Sgt. Dave Rockow in 82nd Airborne during peacetime became recruiter and vets service officer

Pfc. David Rockow paints camouflage markings on the face of a fellow paratrooper before the 82nd Airborne's air drop at Eglin Air Force Base in Florida's panhandle in 1980. More than 2,500 paratroopers took part in the exercise. It is suppose to be the largest airborne jump since World War II. Photo provided

Pfc. David Rockow paints camouflage markings on the face of a fellow paratrooper before the 82nd Airborne’s air drop at Eglin Air Force Base in Florida’s panhandle in 1980. More than 2,500 paratroopers took part in the exercise. It is suppose to be the largest airborne jump since World War II. Photo provided

Dave Rockow has dedicated his entire adult life to the military, service personnel and veterans. He joined the 82nd Airborne as an 18-year-old, spent four years in the paratroopers, got out re-upped in the regular Army and spent almost 20 years as a National Guard recruiter, these past three years he has worked as an assistant Charlotte County Veterans Service Officer.

“I was going to join the Navy when I was 19, but I went out on a boat in Lake Erie away from shore where you couldn’t see land. I didn’t swim very well, so I figured the Navy was a poor choice of services. So I joined the Army,” the 53-year-old Port Charlotte, Fla. resident explained.

“When I went to the recruiting office the guy showed me a film on the paratroopers and said I’d get a $2,000 bonus if I joined the paratroopers,” he said.

“I thought jumping out of an airplane was cool. I was going to get paid extra for that.

“My mom wasn’t too thrilled when she heard I had signed up with the 82nd Airborne. “I went on active duty on June 7, 1979. I turned 18 when I was in basic training at Fort Benning, Ga.,” he said.

“We had three weeks of jump school. You had Ground Week where you learned how to jump out of an airplane and how to fall. Then you jumped from a 34 foot tower and your chute was connected to a cable. After that you graduated to a 250-foot tall tower,” Rockow recalled.

“From there it was the real thing. We started jumping from C-123 transports at Benning,” he said. “By that time you had been so conditioned in Jump School when the jump master slapped you on your rear end you jumped automatically. In those first jumps there was a good deal of space between you and the next person jumping. When you got to the 82nd Airborne it was how fast could you get out of the aircraft.”

The biggest jump Rockow ever took part in was when the 82nd jumped at Eglin Air Force Base in 1981.

“In that jump we put 2,500 troopers on the ground at Eglin. It was supposed to be the biggest jump since World War II,” he said.
Jumping at 1,250 a paratrooper will hit the ground in a minute or possibly a little more. He’s got a lot of equipment that goes out the door with him when he jumps that adds to his body weight.

“By the time your main parachute deployed you were probably down to about 1,000 feet. The pack you carried probably gave you another 100 pounds of weight,” Rockow said. “If it was under combat conditions, the idea was to get you on the ground as quickly as possible because the enemy was probably shooting at you.”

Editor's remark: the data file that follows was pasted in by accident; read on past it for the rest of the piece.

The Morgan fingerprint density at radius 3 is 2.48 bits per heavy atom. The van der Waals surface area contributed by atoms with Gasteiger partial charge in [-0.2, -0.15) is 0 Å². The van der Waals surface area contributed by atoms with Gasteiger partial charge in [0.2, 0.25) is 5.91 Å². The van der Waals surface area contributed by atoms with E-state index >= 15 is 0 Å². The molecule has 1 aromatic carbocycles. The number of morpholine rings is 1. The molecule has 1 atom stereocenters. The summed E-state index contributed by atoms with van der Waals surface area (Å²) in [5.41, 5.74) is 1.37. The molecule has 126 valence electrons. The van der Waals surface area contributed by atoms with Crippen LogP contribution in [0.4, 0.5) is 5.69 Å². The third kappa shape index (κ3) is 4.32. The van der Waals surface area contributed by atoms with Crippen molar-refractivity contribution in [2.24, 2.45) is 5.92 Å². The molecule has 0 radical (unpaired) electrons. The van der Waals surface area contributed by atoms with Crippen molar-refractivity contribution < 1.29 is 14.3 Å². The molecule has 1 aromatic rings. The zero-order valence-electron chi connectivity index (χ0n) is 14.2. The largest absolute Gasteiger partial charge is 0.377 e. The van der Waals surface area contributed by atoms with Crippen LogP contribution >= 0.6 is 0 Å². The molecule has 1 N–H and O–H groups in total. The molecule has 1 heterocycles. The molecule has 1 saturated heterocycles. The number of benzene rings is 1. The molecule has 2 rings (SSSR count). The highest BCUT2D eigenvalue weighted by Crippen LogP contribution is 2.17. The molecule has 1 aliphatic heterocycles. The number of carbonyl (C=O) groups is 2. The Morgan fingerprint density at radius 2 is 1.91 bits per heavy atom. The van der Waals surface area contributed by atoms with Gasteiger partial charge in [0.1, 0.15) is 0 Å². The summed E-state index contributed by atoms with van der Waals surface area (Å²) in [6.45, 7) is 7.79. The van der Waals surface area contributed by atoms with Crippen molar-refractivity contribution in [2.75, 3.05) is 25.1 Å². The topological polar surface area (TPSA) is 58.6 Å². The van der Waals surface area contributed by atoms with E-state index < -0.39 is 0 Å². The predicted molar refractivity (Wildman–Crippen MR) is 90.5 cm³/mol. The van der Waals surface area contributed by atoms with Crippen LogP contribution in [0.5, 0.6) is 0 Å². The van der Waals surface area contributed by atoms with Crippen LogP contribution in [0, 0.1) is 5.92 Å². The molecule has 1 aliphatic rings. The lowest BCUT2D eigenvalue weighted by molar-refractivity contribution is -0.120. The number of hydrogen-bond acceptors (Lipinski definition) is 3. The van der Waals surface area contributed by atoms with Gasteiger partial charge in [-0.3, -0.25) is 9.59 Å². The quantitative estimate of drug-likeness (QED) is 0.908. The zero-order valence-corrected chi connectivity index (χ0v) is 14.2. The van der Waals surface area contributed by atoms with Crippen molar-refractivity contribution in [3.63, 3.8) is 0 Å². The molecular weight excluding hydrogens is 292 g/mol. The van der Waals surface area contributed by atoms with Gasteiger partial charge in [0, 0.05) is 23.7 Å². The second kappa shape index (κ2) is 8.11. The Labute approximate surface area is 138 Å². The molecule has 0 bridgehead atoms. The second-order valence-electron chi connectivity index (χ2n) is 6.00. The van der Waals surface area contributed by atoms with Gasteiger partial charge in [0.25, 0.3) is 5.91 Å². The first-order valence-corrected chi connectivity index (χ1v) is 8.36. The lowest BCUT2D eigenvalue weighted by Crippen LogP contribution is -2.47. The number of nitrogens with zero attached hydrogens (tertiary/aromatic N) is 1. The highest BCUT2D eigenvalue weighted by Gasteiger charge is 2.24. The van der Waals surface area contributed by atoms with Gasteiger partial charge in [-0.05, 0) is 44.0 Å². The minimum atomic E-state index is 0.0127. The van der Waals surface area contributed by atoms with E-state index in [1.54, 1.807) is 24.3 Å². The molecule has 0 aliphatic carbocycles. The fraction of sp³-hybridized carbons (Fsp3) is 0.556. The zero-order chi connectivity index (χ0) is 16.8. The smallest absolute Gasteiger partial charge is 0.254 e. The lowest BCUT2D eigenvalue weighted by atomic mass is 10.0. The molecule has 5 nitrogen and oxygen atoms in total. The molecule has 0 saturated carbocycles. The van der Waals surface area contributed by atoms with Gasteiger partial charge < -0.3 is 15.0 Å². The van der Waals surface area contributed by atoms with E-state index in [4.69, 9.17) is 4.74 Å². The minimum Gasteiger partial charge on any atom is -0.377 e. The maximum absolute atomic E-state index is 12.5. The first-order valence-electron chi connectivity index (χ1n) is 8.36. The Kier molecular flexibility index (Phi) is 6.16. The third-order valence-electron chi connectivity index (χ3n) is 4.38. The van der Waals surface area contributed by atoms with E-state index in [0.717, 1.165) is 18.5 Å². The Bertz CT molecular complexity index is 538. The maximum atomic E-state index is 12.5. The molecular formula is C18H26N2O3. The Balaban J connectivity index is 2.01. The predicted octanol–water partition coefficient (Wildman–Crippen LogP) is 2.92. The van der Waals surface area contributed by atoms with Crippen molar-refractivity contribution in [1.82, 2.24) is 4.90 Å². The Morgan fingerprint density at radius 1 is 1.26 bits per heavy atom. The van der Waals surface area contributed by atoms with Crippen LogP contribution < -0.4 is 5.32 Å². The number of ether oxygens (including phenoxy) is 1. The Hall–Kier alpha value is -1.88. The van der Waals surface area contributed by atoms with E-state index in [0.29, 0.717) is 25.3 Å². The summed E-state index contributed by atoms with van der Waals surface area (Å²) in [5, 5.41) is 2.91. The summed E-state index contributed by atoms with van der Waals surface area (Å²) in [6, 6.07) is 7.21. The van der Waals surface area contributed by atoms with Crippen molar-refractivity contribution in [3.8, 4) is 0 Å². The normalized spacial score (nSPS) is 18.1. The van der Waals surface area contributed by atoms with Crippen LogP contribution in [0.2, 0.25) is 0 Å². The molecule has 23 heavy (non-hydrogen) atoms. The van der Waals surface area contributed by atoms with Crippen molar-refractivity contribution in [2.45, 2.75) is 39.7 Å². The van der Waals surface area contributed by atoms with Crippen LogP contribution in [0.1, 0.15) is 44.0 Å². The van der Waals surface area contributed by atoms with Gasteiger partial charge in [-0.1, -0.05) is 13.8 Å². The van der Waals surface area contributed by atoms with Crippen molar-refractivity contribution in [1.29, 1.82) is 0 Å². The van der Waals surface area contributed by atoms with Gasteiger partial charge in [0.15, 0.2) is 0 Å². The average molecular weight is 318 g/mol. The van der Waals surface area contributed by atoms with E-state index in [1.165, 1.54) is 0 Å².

Sgt. David Rockow is in his camouflage uniform taken before he got out of the 82nd Airborne in 1983. Photo provided

Sgt. David Rockow is in his camouflage uniform taken before he got out of the 82nd Airborne in 1983. Photo provided

“During the four years I was in the 82nd I made 43 jumps. That’s not a lot. Some of the jump masters made thousands of jumps,” he said.

“The closest I ever came to war was an incident in 1981 where they packed up the 82nd at Fort Bragg, N.C., put us aboard transport plans and were going to send us to Iraq. Four hours later we stood down and jumped from the transports over Fort Bragg,” he recalled.

When Rockow got out of the paratroopers in 1983 and went back to being a civilian that didn’t last long. He realized he missed the military life and decided to go back into the service.

“I joined the National Guard in Ohio as a career counselor at the Military Enlistment Processing Station in Cleveland. My job there was to process people for the military,” he explained. “I was back in the military on active duty working for the guard.”

He spent the next two decades working in the military as a recruiter and a processing sergeant.

“Later I became a readiness NCO for a military police unit in Ohio. I was one of the people who kept the Guard unit going when it wasn’t fully operational. I handled the paperwork and the equipment for the unit,” he explained.

Rockow retired from the Army after 26 years of service in 2009. Because his parents lived in Englewood he came to Charlotte County. He went to work with Charlotte County Veterans Services four years ago as an assistant veterans’ service officer working in the Port Charlotte office.
The former soldier, recruiter and service officer has three sons: Ryan, Benjamin and Jonathan.